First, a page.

Tuesday, January 19, 2010

In Service

I have always thought my grandmother was regal, a Queen Mother.

In Wisconsin, I sat with my grandmother expending every ounce of positivity and optimism within me as neighbors drifted in with casseroles and home made chicken soups, pies and strudels.

She looked at me and said "I am so melancholy. But it is a comfort to have something delicious and good for you that someone made with their own hands. Food is love."

So after 72 years with my grandfather she must move forward alone. And food is love.

I left her condo, went to buy groceries with my father's credit card and fought the urge to pull over the car and go to sleep. My eyelids were weighted down like iron. It was a bright January day, I had slept the night before and woken at a reasonable hour. It is just exhausting not to cry.

I am an adult member of this family now and so I do not cry, till later in the afternoons when my mother comes home from work and finds me curled up in her bed. Then we cry, just a little. "He was my dad longer than my own father." She says, then goes about all the minor details that no one else even thinks of for days on end with a house full of mourners.

I put together the bean dip that she had promised for school. And then I made pans of vegetable lasagna, the kitchen is a sea of sqaush, zuchini, mushrooms and kale, with white wave tips of ricotta and mozzarella. In a frenzy of love, and helplessness, I flew around the kitchen slicing and roasting and tossing olive oil, nearly burning the garlic, whisking the butter and flour, not scorching the cream. Barely keeping my head above the water. One pan with sausage, one without for my vegetarian brother who has not come home yet.

They will cook the lasagnas the next day, the night before the service. But I am gone, to stay the night with my grandmother. Away from a full house to a quiet and newly empty condo. I brought her a tiny lasagna but she is not well enough to eat it.

I knelt at her feet and manicured her hands while softly pressing for my favorite stories. I worked lotion into her gnarled hands and she told me about picking out her engagement ring.

"I thought for sure I was blinding everyone on that streetcar with my little ring."

In the morning my beloved cousin and I made up her face the way she made up ours when we were little girls, before an outing or church. My mother never let me wear make up, but my grandmother would dab bright pink lipstick, hand me a tissue to blot my mouth....a little perfume behind the ears.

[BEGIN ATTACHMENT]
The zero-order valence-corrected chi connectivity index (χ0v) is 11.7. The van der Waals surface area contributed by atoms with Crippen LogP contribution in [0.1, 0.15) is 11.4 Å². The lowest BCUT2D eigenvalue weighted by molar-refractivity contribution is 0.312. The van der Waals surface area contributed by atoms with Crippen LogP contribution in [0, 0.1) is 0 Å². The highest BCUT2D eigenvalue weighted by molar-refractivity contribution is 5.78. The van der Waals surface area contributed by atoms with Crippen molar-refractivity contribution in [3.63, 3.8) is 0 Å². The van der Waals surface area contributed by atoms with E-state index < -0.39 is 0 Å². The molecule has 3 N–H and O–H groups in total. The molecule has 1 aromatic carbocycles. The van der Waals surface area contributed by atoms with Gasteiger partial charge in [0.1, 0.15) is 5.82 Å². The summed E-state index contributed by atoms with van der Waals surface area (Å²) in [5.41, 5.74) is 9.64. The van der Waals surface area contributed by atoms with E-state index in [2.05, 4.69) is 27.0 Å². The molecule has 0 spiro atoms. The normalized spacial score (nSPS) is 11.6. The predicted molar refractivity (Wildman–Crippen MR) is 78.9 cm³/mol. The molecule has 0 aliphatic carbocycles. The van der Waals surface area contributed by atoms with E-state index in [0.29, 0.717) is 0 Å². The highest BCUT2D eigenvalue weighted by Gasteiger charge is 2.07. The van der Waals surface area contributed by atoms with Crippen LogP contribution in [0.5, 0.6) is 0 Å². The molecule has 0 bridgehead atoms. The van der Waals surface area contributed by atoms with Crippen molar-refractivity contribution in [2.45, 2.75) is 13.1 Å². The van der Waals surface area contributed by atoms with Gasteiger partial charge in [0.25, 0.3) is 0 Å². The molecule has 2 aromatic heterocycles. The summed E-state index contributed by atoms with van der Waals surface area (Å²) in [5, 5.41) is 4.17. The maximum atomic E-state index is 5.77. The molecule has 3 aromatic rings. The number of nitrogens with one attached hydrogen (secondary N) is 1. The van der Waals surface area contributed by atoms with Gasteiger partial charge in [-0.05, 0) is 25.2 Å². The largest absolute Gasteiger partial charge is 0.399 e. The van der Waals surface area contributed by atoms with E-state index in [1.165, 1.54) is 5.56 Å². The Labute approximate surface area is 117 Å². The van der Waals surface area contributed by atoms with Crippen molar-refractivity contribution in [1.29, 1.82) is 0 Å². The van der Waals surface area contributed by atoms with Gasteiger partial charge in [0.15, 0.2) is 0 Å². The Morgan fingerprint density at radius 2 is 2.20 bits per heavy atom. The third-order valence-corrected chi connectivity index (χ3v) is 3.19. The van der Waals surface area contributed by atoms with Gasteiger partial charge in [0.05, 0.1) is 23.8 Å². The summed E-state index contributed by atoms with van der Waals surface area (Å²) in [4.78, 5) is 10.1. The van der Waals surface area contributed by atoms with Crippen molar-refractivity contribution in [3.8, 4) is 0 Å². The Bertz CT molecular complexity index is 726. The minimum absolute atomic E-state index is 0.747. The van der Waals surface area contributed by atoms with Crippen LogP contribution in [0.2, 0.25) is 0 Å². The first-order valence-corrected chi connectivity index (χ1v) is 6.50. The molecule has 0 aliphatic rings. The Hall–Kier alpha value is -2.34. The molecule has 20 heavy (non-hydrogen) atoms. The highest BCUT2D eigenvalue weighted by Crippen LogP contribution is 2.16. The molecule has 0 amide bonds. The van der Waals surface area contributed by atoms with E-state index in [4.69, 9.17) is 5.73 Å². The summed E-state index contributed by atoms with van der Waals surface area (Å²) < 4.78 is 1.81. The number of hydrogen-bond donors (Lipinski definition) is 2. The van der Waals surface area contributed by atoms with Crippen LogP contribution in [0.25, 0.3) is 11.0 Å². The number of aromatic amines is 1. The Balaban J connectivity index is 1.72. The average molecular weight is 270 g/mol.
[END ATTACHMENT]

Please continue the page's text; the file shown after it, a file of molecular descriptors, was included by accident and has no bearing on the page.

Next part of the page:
She arrived at the church, flanked by grown granddaughters, her ladies in waiting and a snow white poodle.

At her service.

Saturday, January 9, 2010

A settling in.

I suppose it is time to move again. My feet, move my feet. And Fingers.

Move because I am staying. In New York, in Brooklyn, in a cozy floor-thru with a manboy who makes me laugh, mostly and lets me be often enough and doesn't carry me, just stands stubbornly beside me.

This is just a life and so here we are in Brooklyn--white very white--on our tree-lined Bed-Stuy street but respectfully pleasant. I am insistent in my "good mornings" and "have a nice days" while my boyfriend is awkwardly kind and made untouchable by his broad shoulders and thigh-sized arms. The gum popping girls with earrings as big as my purse roll their eyes when we bring our own bags to the grocery store. We are looked up and down more than we are greeted. We are outsiders in this old neighborhood full of families, the generations who grew up together are wary of us, unsure whether we are simply transients or the harbingers of an unwelcome change.

When we move it is a Christmas of boxes for me and a separate faraway Christmas in Wisconsin for him, a frozen cold January with 12 hours shifts, 7 days a week for him and a lonely, cold roommateless existence for me, with a four trains at 1 am to get home and me unsure of walking this new, dark neighborhood with cops who ask if I am lost.

But in March we walk through the park to the coffee shop and then back, it is sunlight and ice melting. Onto our street we are stopped dead in our tracks by the 5 twenty something white hipster boys who pass us. We look at each other, surprised.

Maybe they've been hibernating. Matt is not pleased by this, he does not want to be one of the gentrifiers, the hipsters, the unwelcome.

My boyfriend is handy, he puts up bookshelves first, which allow me to feel like I live here with him now, our books mixed together across the long shelves on either side of the plastered over fireplace.

Later in the fall, he builds an island with shelves where I can place all my kitchen paraphernalia. And just before his parents come for the first visit, he builds matching nightstands with white bamboo and a cork inlay. He puts a dusty blue clay on the walls of the middle room and we hang up black and white pictures there, the photo booth strips of us laughing, kissing, smiling, stoic.